We hope you found these tips of how to succeed in your airline interview shared by Kirsty Ferguson, Expert Aviation Interview Coach, useful. No matter whether you are applying for your first airline job or switching jobs, we wish you confidence: prove that you are ready. Good luck!

You May Also Like…

We use cookies and other similar technologies to help provide our Services, to advertise to you and to analyse how you use our Services and whether advertisements are being viewed. We also allow third parties to use tracking technologies for similar purposes. If you are using our Services via a browser you can restrict, block or remove cookies through your web browser settings. To learn more, Read More.

Necessary Cookies

Always enabled

These cookies are necessary for our website to function properly and cannot be switched off in our systems. They are usually only set in response to actions made by you which amount to a request for services, such as setting your privacy preferences, logging in or filling in forms or where they’re essential to provide you with a service you have requested. You cannot opt-out of these cookies. You can set your browser to block or alert you about these cookies, but if you do, some parts of the site will not then work. These cookies do not store any personally identifiable information.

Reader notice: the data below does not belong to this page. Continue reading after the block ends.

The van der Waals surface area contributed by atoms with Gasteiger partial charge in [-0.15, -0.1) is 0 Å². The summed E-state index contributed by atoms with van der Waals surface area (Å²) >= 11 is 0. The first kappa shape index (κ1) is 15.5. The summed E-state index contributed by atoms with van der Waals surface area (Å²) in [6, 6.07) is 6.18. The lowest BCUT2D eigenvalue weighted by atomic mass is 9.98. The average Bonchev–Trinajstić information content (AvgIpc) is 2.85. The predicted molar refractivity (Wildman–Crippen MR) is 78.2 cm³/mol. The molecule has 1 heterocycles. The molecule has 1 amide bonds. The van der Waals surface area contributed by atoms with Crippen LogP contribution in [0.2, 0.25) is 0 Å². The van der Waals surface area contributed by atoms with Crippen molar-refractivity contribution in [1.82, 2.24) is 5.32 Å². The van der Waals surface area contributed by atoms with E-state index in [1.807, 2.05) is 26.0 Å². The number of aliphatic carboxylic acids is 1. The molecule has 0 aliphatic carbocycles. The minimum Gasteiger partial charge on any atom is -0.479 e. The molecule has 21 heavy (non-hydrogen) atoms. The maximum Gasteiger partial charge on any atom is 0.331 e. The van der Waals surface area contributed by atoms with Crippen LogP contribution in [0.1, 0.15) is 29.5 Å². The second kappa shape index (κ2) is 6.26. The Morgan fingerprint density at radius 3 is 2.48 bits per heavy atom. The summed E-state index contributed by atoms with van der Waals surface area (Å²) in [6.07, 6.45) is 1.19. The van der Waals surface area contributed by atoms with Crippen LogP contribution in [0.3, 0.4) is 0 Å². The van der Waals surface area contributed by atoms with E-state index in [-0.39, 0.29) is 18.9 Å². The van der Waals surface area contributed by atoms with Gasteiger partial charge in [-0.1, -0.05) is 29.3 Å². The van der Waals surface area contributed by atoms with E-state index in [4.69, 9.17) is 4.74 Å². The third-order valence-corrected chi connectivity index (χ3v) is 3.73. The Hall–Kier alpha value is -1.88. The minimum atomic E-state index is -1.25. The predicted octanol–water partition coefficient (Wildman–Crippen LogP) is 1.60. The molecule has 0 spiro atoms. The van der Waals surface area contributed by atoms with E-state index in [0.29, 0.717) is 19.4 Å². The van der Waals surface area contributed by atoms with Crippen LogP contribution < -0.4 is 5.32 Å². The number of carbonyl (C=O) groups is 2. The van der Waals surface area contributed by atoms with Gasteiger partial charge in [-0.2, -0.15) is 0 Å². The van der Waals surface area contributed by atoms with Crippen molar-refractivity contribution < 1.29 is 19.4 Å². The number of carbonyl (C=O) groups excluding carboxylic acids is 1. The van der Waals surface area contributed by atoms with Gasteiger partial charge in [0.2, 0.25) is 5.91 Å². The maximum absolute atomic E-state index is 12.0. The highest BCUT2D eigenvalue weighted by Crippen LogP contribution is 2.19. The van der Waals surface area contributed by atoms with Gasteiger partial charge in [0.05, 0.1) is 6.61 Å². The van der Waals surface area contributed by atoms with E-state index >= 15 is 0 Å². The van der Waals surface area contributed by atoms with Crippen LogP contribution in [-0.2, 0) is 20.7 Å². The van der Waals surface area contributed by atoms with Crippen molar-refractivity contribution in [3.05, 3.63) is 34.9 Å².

Performance Cookies
These cookies allow us to count visits and traffic sources so we can measure and improve the performance of our site. They help us to know which pages are the most and least popular and see how visitors move around the site, which helps us optimize your experience. All information these cookies collect is aggregated and therefore anonymous. If you do not allow these cookies we will not be able to use your data in this way.
Targeting Cookies
These cookies may be set through our site by our advertising partners. They may be used by those companies to build a profile of your interests and show you relevant adverts on other sites. They do not store directly personal information but are based on uniquely identifying your browser and internet device. If you do not allow these cookies, you will experience less targeted advertising.
Save & Accept